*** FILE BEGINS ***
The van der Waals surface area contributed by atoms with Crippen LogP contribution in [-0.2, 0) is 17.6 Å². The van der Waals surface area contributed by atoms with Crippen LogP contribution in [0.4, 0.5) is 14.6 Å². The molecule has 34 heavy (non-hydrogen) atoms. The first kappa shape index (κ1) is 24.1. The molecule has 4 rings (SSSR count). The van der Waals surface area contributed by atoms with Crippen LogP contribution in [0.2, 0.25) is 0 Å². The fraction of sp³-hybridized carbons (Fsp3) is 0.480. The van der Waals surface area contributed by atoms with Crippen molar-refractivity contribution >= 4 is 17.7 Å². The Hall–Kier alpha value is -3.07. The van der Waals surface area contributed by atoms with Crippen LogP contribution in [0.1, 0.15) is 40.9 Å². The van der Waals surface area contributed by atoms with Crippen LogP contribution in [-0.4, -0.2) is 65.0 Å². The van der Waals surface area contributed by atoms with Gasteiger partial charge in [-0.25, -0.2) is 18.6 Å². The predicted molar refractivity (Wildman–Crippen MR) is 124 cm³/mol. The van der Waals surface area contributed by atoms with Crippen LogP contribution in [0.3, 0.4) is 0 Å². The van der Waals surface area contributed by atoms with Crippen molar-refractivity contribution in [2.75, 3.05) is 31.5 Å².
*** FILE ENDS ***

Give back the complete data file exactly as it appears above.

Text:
The van der Waals surface area contributed by atoms with Crippen LogP contribution in [-0.2, 0) is 17.6 Å². The van der Waals surface area contributed by atoms with Crippen LogP contribution in [0.4, 0.5) is 14.6 Å². The molecule has 34 heavy (non-hydrogen) atoms. The first kappa shape index (κ1) is 24.1. The molecule has 4 rings (SSSR count). The van der Waals surface area contributed by atoms with Crippen LogP contribution in [0.2, 0.25) is 0 Å². The fraction of sp³-hybridized carbons (Fsp3) is 0.480. The van der Waals surface area contributed by atoms with Crippen molar-refractivity contribution >= 4 is 17.7 Å². The Hall–Kier alpha value is -3.07. The van der Waals surface area contributed by atoms with Crippen LogP contribution in [0.1, 0.15) is 40.9 Å². The van der Waals surface area contributed by atoms with Crippen LogP contribution in [-0.4, -0.2) is 65.0 Å². The van der Waals surface area contributed by atoms with Gasteiger partial charge in [-0.25, -0.2) is 18.6 Å². The predicted molar refractivity (Wildman–Crippen MR) is 124 cm³/mol. The van der Waals surface area contributed by atoms with Crippen LogP contribution in [0.3, 0.4) is 0 Å². The van der Waals surface area contributed by atoms with Crippen molar-refractivity contribution in [2.75, 3.05) is 31.5 Å².